Breast milk is considered to be the ultimate source of nutrition required for a baby to gain strength and develop fully, especially in the first two years of the infant’s life. In fact, sick babies require breast milk to combat diseases that risk their immunity. But many women are not able to provide breast milk due to many reasons such as sickness, insufficient breast milk production, or in the event of death. That’s why the initiative of Human Milk Bank was introduced, where babies could get access to good-quality breast milk. For the first time in Kerala, a Human Milk Bank (HMB) is all set to open on the 5th of February at the Ernakulam general hospital in association with the Rotary Club of Cochin Global. This facility will provide new-born babies with breast milk.
Dr Paul P G of Rotary Club of Cochin Global, shared, “Providing the low birth-weight premature babies, infants whose mothers are unable to provide sufficient milk and babies separated from mothers due to many reasons with the pasteurized breast milk from the bank will reduce the risk of infections and boost their immunity.”
In 1989, Human Milk Bank was first established in India at Sion Hospital, Mumbai. Close to 3000-5000 babies have benefited from the bank every year since it opened shop. Kerala can now take pride in saying that it has its very own HMB. The Rotary has signed a Memorandum of Understanding (MoU) with the state health department to open an HMB at the Jubilee Medical Mission Hospital at Thrissur too. It is under works. The Indian Medical Association(IMA) and Indian Association of Pediatricians (IAP) have trained nurses to be a part of the unit.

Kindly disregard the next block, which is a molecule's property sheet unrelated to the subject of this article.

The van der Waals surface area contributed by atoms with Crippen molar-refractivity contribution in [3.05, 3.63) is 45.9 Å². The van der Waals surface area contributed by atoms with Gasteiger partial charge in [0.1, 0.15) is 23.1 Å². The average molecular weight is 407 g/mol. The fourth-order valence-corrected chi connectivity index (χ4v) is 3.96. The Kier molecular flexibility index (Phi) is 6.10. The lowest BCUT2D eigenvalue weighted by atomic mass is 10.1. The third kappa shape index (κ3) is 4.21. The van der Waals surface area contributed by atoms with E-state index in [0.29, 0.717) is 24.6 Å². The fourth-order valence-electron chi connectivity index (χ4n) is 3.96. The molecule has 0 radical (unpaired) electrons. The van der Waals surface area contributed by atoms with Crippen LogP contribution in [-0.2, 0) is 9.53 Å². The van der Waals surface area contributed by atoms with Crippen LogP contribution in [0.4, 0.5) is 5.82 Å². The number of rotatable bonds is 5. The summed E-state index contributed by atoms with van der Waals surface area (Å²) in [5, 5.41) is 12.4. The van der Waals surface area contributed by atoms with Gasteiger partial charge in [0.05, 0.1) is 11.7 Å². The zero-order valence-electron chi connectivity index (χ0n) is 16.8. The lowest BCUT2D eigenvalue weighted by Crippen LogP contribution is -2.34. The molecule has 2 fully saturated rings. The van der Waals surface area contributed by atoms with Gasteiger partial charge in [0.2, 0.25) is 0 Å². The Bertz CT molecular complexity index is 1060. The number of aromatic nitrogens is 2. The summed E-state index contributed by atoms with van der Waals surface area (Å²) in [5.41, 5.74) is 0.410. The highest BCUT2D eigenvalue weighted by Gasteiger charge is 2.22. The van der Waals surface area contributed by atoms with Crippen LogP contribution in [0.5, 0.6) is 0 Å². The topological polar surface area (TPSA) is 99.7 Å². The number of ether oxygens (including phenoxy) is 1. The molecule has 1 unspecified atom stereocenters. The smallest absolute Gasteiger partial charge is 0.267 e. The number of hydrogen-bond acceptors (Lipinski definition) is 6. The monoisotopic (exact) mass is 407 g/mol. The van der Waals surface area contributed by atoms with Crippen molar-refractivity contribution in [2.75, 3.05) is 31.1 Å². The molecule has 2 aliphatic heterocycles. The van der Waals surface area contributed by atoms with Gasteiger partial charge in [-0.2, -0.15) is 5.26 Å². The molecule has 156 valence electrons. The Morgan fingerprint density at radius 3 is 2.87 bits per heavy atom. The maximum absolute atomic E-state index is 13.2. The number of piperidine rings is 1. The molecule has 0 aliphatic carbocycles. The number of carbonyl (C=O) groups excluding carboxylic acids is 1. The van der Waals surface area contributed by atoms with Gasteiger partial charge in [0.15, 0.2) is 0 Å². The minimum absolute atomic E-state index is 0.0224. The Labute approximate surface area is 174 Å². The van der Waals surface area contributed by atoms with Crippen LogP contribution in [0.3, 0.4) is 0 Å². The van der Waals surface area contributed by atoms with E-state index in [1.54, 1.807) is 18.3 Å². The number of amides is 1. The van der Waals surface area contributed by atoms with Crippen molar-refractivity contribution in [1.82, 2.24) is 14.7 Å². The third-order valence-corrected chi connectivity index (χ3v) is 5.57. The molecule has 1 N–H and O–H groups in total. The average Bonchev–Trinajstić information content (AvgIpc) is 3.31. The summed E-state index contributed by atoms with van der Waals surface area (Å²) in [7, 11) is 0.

Where will the breast milk come from?
Mothers who lactate more will be encouraged to donate their milk after assessing their health at the hospital. The HMB unit will follow all the protocols, guidelines, testing, pasteurization, and processing necessary for the safe transfer and storage of the breast milk.
The milk can be stored up to 6 months safely in the bank. According to the Mint, “The human milk bank, which consists of a pasteurization unit, refrigerators, deep freezers, RO plant, sterilizing equipment and computers, was set up at a cost of ₹35 lakh.”